Minna Canth.

WHAT DID MINNA CANTH READ?

Exhibition 8 May–31 December 2019, Café Rotunda

“I try to read and develop independently as much as I can.” (Minna Canth to Kaarlo Bergbom on 3 October 1884)

Minna Canth (1844–1897) was one of the most important Finnish writers of her time. She was also a journalist, a successful shopkeeper and a single parent to seven children, a prominent voice in cultural debates, a conduit for new ideas and the hostess of her own literary salon.

Minna Canth was educated in both Finnish and Swedish, and she was fluently bilingual. In the school intended for the daughters of educated Kuopio residents, she studied German, French and Russian, in addition to which she studied other languages independently.

Through her husband, lecturer J.F. Canth (1835–1879), Minna was introduced to the world of publishing and journalism, and she wrote her first articles. This opened her eyes to a whole new world.

After offering the script of her play Murtovarkaus to the Finnish Theatre in 1882, Canth met theatre director Kaarlo Bergbom. Bergbom encouraged Canth to follow European literature, both fiction and non-fiction. Whenever she had time to spare between attending to the store and her family, Minna began to enthusiastically delve into the ideas and philosophies of the time. Packages from European publishers began to arrive at Kanttila on a weekly basis.

At first, Minna would report on her reading to her school-age children and their friends, and later to her salon. She wrote summaries, translated texts into Finnish, wrote for newspapers and gave lectures. Her role in disseminating literary trends and ideas was significant not just in Kuopio but in all of Finland.

For her literary output, Minna Canth absorbed influences from Norwegian and Swedish literature in particular, but she also studied German, French, Russian and English literature and literary history in depth.

Canth was passionate about highlighting society’s ills. She studied what people elsewhere were writing on the position of women and social inequality. She was equally interested in philosophy, mental and spiritual issues, and she read a great deal on the fundamental questions of Christianity, theosophy and spiritism.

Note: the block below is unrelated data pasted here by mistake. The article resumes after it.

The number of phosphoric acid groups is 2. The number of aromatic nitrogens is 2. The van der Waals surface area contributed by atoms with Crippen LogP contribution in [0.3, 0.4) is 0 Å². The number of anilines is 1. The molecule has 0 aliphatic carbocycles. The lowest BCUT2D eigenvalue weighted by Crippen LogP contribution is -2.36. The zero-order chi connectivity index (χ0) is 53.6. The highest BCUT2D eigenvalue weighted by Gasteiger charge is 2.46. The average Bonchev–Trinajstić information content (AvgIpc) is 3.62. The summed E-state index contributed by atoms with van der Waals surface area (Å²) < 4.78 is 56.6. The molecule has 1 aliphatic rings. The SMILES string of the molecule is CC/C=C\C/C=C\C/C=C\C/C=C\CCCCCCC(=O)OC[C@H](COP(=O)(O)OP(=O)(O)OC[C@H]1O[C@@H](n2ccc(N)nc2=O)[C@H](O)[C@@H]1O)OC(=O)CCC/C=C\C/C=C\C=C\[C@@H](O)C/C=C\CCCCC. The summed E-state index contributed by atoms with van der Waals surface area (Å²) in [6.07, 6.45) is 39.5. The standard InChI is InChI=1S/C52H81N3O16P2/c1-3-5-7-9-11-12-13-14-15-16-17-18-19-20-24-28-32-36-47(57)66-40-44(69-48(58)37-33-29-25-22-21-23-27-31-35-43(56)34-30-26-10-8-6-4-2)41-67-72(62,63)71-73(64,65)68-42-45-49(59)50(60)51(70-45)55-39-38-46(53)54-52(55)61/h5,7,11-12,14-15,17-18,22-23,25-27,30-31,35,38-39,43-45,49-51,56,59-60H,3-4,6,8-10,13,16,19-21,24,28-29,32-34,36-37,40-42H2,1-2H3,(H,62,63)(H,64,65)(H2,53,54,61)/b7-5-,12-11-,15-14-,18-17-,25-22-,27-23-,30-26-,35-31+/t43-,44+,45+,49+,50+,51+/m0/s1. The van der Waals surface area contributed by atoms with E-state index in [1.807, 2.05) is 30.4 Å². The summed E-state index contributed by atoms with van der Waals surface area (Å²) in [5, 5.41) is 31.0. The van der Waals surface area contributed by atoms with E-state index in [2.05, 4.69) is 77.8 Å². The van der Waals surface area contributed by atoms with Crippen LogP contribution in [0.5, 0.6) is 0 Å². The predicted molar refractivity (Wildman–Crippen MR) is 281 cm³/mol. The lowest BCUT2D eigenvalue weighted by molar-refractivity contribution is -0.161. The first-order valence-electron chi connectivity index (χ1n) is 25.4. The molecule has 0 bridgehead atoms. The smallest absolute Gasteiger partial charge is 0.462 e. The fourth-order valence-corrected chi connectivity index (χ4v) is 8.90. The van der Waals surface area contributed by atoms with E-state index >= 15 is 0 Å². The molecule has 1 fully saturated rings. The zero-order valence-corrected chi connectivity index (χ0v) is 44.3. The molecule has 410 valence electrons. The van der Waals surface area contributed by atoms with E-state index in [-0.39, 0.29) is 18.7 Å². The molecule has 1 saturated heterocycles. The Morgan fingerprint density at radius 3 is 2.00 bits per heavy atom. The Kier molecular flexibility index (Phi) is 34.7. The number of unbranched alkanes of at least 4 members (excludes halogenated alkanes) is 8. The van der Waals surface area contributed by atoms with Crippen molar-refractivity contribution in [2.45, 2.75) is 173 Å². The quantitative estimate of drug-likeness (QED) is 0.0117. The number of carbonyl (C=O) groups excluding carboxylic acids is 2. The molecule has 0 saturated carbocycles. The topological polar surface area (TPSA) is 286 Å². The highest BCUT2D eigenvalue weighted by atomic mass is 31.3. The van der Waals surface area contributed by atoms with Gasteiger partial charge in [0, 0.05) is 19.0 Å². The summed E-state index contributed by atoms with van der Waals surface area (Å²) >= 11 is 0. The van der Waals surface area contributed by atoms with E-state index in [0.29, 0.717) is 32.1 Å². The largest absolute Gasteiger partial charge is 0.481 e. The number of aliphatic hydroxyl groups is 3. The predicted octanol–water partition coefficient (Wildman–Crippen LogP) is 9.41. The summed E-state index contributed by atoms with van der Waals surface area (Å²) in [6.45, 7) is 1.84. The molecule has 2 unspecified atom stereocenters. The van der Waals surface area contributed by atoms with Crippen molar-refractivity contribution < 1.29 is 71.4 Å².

Some of Minna Canth’s personal library has been preserved in her home museum in Kuopio. The library that survives features more than a hundred works of fiction and non-fiction as well as journals in several languages discussing literary topics, women’s rights and philosophy. Canth’s letters and newspaper articles also provide a good overview into what Minna Canth was reading and what she thought about the things she read. She would be excited, delighted or appalled – and shared her feelings with her correspondents.

The exhibition at the National Library compiles information on Minna Canth’s life and works along with her literary salon and its members. The cases display books that she read, assembled under eight themes, complete with brief descriptions of the authors and comments from Minna Canth. Her opinions on the works are often quite unexpected and sharp.

We are grateful for the support of
Outi Vuorikari
The Kuopio Cultural History Museum
The Finnish Literature Society SKS, Archive
Helsinki University Library
Helsinki University Language Centre/ English translation Emma Voutilainen
Bayerisches Staatsbibliothek
UniCafe

Exhibition design
Päivi Vallisaari, Marjut Hjelt

Visual design
Anne Kaikkonen

The National Library:
Marketing Coordinator Sisko Vuorikari, Communications Manager Tiina Lehmikoski-Pessa, Conservator Marleena Vihakara

In cooperation with the Minna Canth Society.